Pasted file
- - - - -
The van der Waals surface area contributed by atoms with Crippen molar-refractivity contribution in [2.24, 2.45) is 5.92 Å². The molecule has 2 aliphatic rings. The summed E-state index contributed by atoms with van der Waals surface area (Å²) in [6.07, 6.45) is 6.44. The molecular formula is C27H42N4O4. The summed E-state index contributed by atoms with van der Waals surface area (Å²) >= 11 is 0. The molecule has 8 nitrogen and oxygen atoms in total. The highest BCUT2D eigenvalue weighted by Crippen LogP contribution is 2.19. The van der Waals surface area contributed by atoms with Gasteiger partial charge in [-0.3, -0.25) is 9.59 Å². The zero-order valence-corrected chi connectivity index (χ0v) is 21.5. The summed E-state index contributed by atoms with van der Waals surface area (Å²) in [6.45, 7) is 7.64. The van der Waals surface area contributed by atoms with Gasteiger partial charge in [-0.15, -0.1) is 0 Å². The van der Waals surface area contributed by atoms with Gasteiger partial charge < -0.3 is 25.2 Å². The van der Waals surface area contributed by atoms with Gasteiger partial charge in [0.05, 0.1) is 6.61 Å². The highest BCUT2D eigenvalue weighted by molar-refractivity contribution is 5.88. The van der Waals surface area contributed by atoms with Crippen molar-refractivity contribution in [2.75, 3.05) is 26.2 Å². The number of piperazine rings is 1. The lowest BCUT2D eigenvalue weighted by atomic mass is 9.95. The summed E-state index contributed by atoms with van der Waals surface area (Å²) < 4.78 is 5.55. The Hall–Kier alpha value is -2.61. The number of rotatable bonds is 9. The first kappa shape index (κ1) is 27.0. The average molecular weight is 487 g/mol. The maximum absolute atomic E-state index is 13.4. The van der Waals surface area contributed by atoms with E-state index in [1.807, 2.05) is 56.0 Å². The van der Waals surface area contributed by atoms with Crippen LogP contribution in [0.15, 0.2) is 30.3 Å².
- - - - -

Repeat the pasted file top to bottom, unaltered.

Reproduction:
The van der Waals surface area contributed by atoms with Crippen molar-refractivity contribution in [2.24, 2.45) is 5.92 Å². The molecule has 2 aliphatic rings. The summed E-state index contributed by atoms with van der Waals surface area (Å²) in [6.07, 6.45) is 6.44. The molecular formula is C27H42N4O4. The summed E-state index contributed by atoms with van der Waals surface area (Å²) >= 11 is 0. The molecule has 8 nitrogen and oxygen atoms in total. The highest BCUT2D eigenvalue weighted by Crippen LogP contribution is 2.19. The van der Waals surface area contributed by atoms with Gasteiger partial charge in [-0.3, -0.25) is 9.59 Å². The zero-order valence-corrected chi connectivity index (χ0v) is 21.5. The summed E-state index contributed by atoms with van der Waals surface area (Å²) in [6.45, 7) is 7.64. The van der Waals surface area contributed by atoms with Gasteiger partial charge in [-0.15, -0.1) is 0 Å². The van der Waals surface area contributed by atoms with Gasteiger partial charge < -0.3 is 25.2 Å². The van der Waals surface area contributed by atoms with Gasteiger partial charge in [0.05, 0.1) is 6.61 Å². The highest BCUT2D eigenvalue weighted by molar-refractivity contribution is 5.88. The van der Waals surface area contributed by atoms with Crippen molar-refractivity contribution in [2.75, 3.05) is 26.2 Å². The number of piperazine rings is 1. The lowest BCUT2D eigenvalue weighted by atomic mass is 9.95. The summed E-state index contributed by atoms with van der Waals surface area (Å²) < 4.78 is 5.55. The Hall–Kier alpha value is -2.61. The number of rotatable bonds is 9. The first kappa shape index (κ1) is 27.0. The average molecular weight is 487 g/mol. The maximum absolute atomic E-state index is 13.4. The van der Waals surface area contributed by atoms with E-state index in [1.807, 2.05) is 56.0 Å². The van der Waals surface area contributed by atoms with Crippen LogP contribution in [0.15, 0.2) is 30.3 Å².